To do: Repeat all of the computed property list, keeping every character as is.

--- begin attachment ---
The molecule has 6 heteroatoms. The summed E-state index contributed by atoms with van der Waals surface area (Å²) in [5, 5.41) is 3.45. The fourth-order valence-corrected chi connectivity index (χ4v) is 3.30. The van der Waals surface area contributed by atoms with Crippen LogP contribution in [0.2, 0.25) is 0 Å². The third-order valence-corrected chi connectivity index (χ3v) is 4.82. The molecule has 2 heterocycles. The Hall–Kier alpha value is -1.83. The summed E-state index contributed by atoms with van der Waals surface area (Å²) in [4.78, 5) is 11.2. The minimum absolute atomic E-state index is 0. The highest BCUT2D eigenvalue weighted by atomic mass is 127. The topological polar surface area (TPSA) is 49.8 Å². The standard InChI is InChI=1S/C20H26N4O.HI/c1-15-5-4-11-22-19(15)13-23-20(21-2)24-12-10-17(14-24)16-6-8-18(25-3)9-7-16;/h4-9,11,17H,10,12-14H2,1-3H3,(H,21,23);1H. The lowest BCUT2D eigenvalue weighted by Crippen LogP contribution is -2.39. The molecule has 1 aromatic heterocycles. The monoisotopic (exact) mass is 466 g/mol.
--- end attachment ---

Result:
The molecule has 6 heteroatoms. The summed E-state index contributed by atoms with van der Waals surface area (Å²) in [5, 5.41) is 3.45. The fourth-order valence-corrected chi connectivity index (χ4v) is 3.30. The van der Waals surface area contributed by atoms with Crippen LogP contribution in [0.2, 0.25) is 0 Å². The third-order valence-corrected chi connectivity index (χ3v) is 4.82. The molecule has 2 heterocycles. The Hall–Kier alpha value is -1.83. The summed E-state index contributed by atoms with van der Waals surface area (Å²) in [4.78, 5) is 11.2. The minimum absolute atomic E-state index is 0. The highest BCUT2D eigenvalue weighted by atomic mass is 127. The topological polar surface area (TPSA) is 49.8 Å². The standard InChI is InChI=1S/C20H26N4O.HI/c1-15-5-4-11-22-19(15)13-23-20(21-2)24-12-10-17(14-24)16-6-8-18(25-3)9-7-16;/h4-9,11,17H,10,12-14H2,1-3H3,(H,21,23);1H. The lowest BCUT2D eigenvalue weighted by Crippen LogP contribution is -2.39. The molecule has 1 aromatic heterocycles. The monoisotopic (exact) mass is 466 g/mol.